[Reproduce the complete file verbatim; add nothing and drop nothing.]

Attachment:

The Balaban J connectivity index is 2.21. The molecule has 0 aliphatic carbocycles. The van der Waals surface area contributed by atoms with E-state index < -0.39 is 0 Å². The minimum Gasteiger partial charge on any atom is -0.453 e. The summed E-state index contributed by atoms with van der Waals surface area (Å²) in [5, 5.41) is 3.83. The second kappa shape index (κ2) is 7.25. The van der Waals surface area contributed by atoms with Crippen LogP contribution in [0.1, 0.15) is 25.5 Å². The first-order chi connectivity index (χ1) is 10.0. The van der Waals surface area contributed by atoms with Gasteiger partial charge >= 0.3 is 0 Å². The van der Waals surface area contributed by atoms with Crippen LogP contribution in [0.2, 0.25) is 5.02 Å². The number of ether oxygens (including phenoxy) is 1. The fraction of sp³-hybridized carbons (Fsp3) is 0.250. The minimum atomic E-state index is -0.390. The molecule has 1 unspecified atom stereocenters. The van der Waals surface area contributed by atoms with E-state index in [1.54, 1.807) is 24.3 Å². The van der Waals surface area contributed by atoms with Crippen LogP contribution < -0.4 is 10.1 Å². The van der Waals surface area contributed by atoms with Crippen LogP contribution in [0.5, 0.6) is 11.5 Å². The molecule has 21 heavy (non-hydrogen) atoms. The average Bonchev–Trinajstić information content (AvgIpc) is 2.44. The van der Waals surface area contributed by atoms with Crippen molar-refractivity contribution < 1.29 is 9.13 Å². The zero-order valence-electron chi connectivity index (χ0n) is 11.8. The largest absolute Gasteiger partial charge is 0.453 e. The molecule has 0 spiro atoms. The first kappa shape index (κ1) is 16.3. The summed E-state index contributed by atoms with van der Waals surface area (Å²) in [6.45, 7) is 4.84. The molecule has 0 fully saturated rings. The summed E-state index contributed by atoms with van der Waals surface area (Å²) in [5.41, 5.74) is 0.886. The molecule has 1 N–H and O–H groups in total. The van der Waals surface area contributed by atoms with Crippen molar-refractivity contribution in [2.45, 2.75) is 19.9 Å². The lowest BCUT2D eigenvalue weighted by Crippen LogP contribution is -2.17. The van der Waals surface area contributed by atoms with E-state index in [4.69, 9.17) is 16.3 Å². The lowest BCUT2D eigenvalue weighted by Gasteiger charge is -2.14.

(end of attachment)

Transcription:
The Balaban J connectivity index is 2.21. The molecule has 0 aliphatic carbocycles. The van der Waals surface area contributed by atoms with E-state index < -0.39 is 0 Å². The minimum Gasteiger partial charge on any atom is -0.453 e. The summed E-state index contributed by atoms with van der Waals surface area (Å²) in [5, 5.41) is 3.83. The second kappa shape index (κ2) is 7.25. The van der Waals surface area contributed by atoms with Crippen LogP contribution in [0.1, 0.15) is 25.5 Å². The first-order chi connectivity index (χ1) is 10.0. The van der Waals surface area contributed by atoms with Gasteiger partial charge >= 0.3 is 0 Å². The van der Waals surface area contributed by atoms with Crippen LogP contribution in [0.2, 0.25) is 5.02 Å². The number of ether oxygens (including phenoxy) is 1. The fraction of sp³-hybridized carbons (Fsp3) is 0.250. The minimum atomic E-state index is -0.390. The molecule has 1 unspecified atom stereocenters. The van der Waals surface area contributed by atoms with E-state index in [1.54, 1.807) is 24.3 Å². The van der Waals surface area contributed by atoms with Crippen LogP contribution < -0.4 is 10.1 Å². The van der Waals surface area contributed by atoms with Crippen LogP contribution in [0.5, 0.6) is 11.5 Å². The molecule has 21 heavy (non-hydrogen) atoms. The average Bonchev–Trinajstić information content (AvgIpc) is 2.44. The van der Waals surface area contributed by atoms with Crippen molar-refractivity contribution < 1.29 is 9.13 Å². The zero-order valence-electron chi connectivity index (χ0n) is 11.8. The largest absolute Gasteiger partial charge is 0.453 e. The molecule has 0 spiro atoms. The first kappa shape index (κ1) is 16.3. The summed E-state index contributed by atoms with van der Waals surface area (Å²) in [6.45, 7) is 4.84. The molecule has 0 fully saturated rings. The summed E-state index contributed by atoms with van der Waals surface area (Å²) in [5.41, 5.74) is 0.886. The molecule has 1 N–H and O–H groups in total. The van der Waals surface area contributed by atoms with Crippen molar-refractivity contribution in [2.45, 2.75) is 19.9 Å². The lowest BCUT2D eigenvalue weighted by Crippen LogP contribution is -2.17. The van der Waals surface area contributed by atoms with E-state index in [4.69, 9.17) is 16.3 Å². The lowest BCUT2D eigenvalue weighted by Gasteiger charge is -2.14.